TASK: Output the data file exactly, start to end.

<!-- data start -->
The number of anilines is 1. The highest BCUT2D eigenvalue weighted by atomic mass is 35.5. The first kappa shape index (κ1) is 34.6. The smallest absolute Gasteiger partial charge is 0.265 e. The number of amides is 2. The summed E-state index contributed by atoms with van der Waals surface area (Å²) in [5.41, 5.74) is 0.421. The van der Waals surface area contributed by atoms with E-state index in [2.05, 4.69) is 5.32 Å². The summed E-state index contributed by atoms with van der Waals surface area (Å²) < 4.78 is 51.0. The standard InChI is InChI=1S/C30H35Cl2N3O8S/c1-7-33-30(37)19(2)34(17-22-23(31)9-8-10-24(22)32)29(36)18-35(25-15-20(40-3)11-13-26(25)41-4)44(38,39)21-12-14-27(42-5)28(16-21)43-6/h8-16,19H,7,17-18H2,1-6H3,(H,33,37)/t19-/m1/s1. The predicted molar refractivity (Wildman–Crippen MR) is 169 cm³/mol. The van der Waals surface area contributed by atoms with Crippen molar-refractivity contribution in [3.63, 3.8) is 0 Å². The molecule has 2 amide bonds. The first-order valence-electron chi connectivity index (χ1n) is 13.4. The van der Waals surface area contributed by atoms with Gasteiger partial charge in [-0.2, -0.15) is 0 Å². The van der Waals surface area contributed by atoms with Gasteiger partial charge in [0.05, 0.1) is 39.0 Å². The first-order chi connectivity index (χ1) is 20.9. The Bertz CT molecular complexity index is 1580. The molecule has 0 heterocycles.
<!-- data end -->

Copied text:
The number of anilines is 1. The highest BCUT2D eigenvalue weighted by atomic mass is 35.5. The first kappa shape index (κ1) is 34.6. The smallest absolute Gasteiger partial charge is 0.265 e. The number of amides is 2. The summed E-state index contributed by atoms with van der Waals surface area (Å²) in [5.41, 5.74) is 0.421. The van der Waals surface area contributed by atoms with E-state index in [2.05, 4.69) is 5.32 Å². The summed E-state index contributed by atoms with van der Waals surface area (Å²) < 4.78 is 51.0. The standard InChI is InChI=1S/C30H35Cl2N3O8S/c1-7-33-30(37)19(2)34(17-22-23(31)9-8-10-24(22)32)29(36)18-35(25-15-20(40-3)11-13-26(25)41-4)44(38,39)21-12-14-27(42-5)28(16-21)43-6/h8-16,19H,7,17-18H2,1-6H3,(H,33,37)/t19-/m1/s1. The predicted molar refractivity (Wildman–Crippen MR) is 169 cm³/mol. The van der Waals surface area contributed by atoms with Crippen molar-refractivity contribution in [3.63, 3.8) is 0 Å². The molecule has 2 amide bonds. The first-order valence-electron chi connectivity index (χ1n) is 13.4. The van der Waals surface area contributed by atoms with Gasteiger partial charge in [-0.2, -0.15) is 0 Å². The van der Waals surface area contributed by atoms with Gasteiger partial charge in [0.05, 0.1) is 39.0 Å². The first-order chi connectivity index (χ1) is 20.9. The Bertz CT molecular complexity index is 1580. The molecule has 0 heterocycles.